The search for HMS Ontario began in earnest in 2005 after they obtained documents about the loss from British and Canadian archives.
Was careful research the key to their success? I'd like to think so.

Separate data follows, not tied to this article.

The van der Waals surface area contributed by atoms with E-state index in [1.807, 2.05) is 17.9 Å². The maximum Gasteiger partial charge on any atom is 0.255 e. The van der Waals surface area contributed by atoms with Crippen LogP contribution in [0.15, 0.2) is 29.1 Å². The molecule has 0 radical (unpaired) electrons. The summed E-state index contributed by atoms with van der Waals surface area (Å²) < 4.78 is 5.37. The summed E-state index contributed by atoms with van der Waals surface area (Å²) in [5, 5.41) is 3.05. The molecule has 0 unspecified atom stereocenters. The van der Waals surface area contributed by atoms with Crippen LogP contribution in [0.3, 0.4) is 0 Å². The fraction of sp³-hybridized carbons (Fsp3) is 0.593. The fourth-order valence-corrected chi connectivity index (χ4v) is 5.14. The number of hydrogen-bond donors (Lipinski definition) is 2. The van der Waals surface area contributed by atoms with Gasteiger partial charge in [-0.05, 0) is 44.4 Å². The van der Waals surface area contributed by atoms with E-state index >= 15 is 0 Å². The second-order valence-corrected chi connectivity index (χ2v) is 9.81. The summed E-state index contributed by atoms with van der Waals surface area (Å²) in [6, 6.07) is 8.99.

Described as an "archeaological miracle" by Arthur Britton Smith, author of The Legend of the Lake, the news accounts all agree on the remarkable amount of preservation at the site--there are even intact windows on the vessel. (See ShipwreckWorld.com for a remarkable photo gallery of wreck images, drawings, and a model of the ship.) But few news sources go into detail about the future of the site, which is the final resting place of 120 men, women, and children, including prisoners, who went down in the autumn gale in 1780--however the BBC does. Not only is their coverage excellent including links to relevant resources, but they do report on a current plan for the future of the site, one that is often not in the popular imagination as a plan for our maritime heritage: a war grave.